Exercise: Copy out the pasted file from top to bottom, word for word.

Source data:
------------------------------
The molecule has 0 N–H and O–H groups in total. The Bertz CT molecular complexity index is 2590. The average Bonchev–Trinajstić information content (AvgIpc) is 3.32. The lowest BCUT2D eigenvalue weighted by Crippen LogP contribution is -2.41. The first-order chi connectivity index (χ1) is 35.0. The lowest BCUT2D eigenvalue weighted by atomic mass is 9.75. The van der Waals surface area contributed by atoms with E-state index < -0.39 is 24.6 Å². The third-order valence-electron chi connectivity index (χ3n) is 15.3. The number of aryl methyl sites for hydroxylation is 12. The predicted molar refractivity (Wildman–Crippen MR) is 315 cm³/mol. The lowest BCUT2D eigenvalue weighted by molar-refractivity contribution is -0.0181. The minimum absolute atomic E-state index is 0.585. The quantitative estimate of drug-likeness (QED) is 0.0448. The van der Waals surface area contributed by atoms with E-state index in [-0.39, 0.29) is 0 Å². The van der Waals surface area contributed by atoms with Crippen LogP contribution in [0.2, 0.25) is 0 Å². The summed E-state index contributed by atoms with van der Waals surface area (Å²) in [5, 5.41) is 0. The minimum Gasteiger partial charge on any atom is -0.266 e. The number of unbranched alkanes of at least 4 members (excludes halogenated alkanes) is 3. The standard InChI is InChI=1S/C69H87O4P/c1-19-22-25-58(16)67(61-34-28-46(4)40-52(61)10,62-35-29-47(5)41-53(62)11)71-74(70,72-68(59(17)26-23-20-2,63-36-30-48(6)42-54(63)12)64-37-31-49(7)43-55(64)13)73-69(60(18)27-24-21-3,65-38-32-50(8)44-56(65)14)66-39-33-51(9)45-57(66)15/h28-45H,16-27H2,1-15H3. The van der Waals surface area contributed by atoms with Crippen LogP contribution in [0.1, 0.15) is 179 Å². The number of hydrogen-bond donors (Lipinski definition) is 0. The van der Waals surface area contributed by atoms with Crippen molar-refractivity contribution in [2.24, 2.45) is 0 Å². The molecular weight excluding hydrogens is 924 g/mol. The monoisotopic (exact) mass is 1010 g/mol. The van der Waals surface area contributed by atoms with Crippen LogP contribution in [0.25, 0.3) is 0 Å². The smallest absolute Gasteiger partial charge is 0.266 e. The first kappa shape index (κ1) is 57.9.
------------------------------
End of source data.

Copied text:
The molecule has 0 N–H and O–H groups in total. The Bertz CT molecular complexity index is 2590. The average Bonchev–Trinajstić information content (AvgIpc) is 3.32. The lowest BCUT2D eigenvalue weighted by Crippen LogP contribution is -2.41. The first-order chi connectivity index (χ1) is 35.0. The lowest BCUT2D eigenvalue weighted by atomic mass is 9.75. The van der Waals surface area contributed by atoms with E-state index < -0.39 is 24.6 Å². The third-order valence-electron chi connectivity index (χ3n) is 15.3. The number of aryl methyl sites for hydroxylation is 12. The predicted molar refractivity (Wildman–Crippen MR) is 315 cm³/mol. The lowest BCUT2D eigenvalue weighted by molar-refractivity contribution is -0.0181. The minimum absolute atomic E-state index is 0.585. The quantitative estimate of drug-likeness (QED) is 0.0448. The van der Waals surface area contributed by atoms with E-state index in [-0.39, 0.29) is 0 Å². The van der Waals surface area contributed by atoms with Crippen LogP contribution in [0.2, 0.25) is 0 Å². The summed E-state index contributed by atoms with van der Waals surface area (Å²) in [5, 5.41) is 0. The minimum Gasteiger partial charge on any atom is -0.266 e. The number of unbranched alkanes of at least 4 members (excludes halogenated alkanes) is 3. The standard InChI is InChI=1S/C69H87O4P/c1-19-22-25-58(16)67(61-34-28-46(4)40-52(61)10,62-35-29-47(5)41-53(62)11)71-74(70,72-68(59(17)26-23-20-2,63-36-30-48(6)42-54(63)12)64-37-31-49(7)43-55(64)13)73-69(60(18)27-24-21-3,65-38-32-50(8)44-56(65)14)66-39-33-51(9)45-57(66)15/h28-45H,16-27H2,1-15H3. The van der Waals surface area contributed by atoms with Crippen LogP contribution in [0.1, 0.15) is 179 Å². The number of hydrogen-bond donors (Lipinski definition) is 0. The van der Waals surface area contributed by atoms with Crippen molar-refractivity contribution in [2.24, 2.45) is 0 Å². The molecular weight excluding hydrogens is 924 g/mol. The monoisotopic (exact) mass is 1010 g/mol. The van der Waals surface area contributed by atoms with Crippen LogP contribution in [0.25, 0.3) is 0 Å². The smallest absolute Gasteiger partial charge is 0.266 e. The first kappa shape index (κ1) is 57.9.